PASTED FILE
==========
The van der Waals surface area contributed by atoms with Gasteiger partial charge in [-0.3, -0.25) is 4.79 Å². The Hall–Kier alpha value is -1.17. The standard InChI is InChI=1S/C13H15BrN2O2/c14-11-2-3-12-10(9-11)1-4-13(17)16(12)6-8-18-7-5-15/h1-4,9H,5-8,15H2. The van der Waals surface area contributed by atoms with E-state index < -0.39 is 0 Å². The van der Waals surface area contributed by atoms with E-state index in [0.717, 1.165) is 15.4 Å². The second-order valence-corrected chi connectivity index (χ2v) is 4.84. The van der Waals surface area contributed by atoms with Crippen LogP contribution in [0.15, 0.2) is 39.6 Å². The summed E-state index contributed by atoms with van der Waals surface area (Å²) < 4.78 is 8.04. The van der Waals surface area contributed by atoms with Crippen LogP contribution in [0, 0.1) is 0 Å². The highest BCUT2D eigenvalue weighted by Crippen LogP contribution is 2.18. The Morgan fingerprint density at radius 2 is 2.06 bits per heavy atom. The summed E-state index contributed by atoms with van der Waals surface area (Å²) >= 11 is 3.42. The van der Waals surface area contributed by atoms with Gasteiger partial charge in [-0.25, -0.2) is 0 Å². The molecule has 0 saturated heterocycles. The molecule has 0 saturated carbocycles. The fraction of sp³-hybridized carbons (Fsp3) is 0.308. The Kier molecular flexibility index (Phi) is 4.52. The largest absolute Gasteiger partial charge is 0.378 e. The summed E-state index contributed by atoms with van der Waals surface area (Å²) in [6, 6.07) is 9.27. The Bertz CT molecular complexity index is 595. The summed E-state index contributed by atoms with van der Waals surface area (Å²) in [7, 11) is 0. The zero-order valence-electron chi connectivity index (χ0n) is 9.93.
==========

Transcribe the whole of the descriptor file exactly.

The van der Waals surface area contributed by atoms with Gasteiger partial charge in [-0.3, -0.25) is 4.79 Å². The Hall–Kier alpha value is -1.17. The standard InChI is InChI=1S/C13H15BrN2O2/c14-11-2-3-12-10(9-11)1-4-13(17)16(12)6-8-18-7-5-15/h1-4,9H,5-8,15H2. The van der Waals surface area contributed by atoms with E-state index < -0.39 is 0 Å². The van der Waals surface area contributed by atoms with E-state index in [0.717, 1.165) is 15.4 Å². The second-order valence-corrected chi connectivity index (χ2v) is 4.84. The van der Waals surface area contributed by atoms with Crippen LogP contribution in [0.15, 0.2) is 39.6 Å². The summed E-state index contributed by atoms with van der Waals surface area (Å²) < 4.78 is 8.04. The van der Waals surface area contributed by atoms with Crippen LogP contribution in [0, 0.1) is 0 Å². The highest BCUT2D eigenvalue weighted by Crippen LogP contribution is 2.18. The Morgan fingerprint density at radius 2 is 2.06 bits per heavy atom. The summed E-state index contributed by atoms with van der Waals surface area (Å²) >= 11 is 3.42. The van der Waals surface area contributed by atoms with Gasteiger partial charge in [-0.25, -0.2) is 0 Å². The molecule has 0 saturated heterocycles. The molecule has 0 saturated carbocycles. The fraction of sp³-hybridized carbons (Fsp3) is 0.308. The Kier molecular flexibility index (Phi) is 4.52. The largest absolute Gasteiger partial charge is 0.378 e. The summed E-state index contributed by atoms with van der Waals surface area (Å²) in [6, 6.07) is 9.27. The Bertz CT molecular complexity index is 595. The summed E-state index contributed by atoms with van der Waals surface area (Å²) in [7, 11) is 0. The zero-order valence-electron chi connectivity index (χ0n) is 9.93.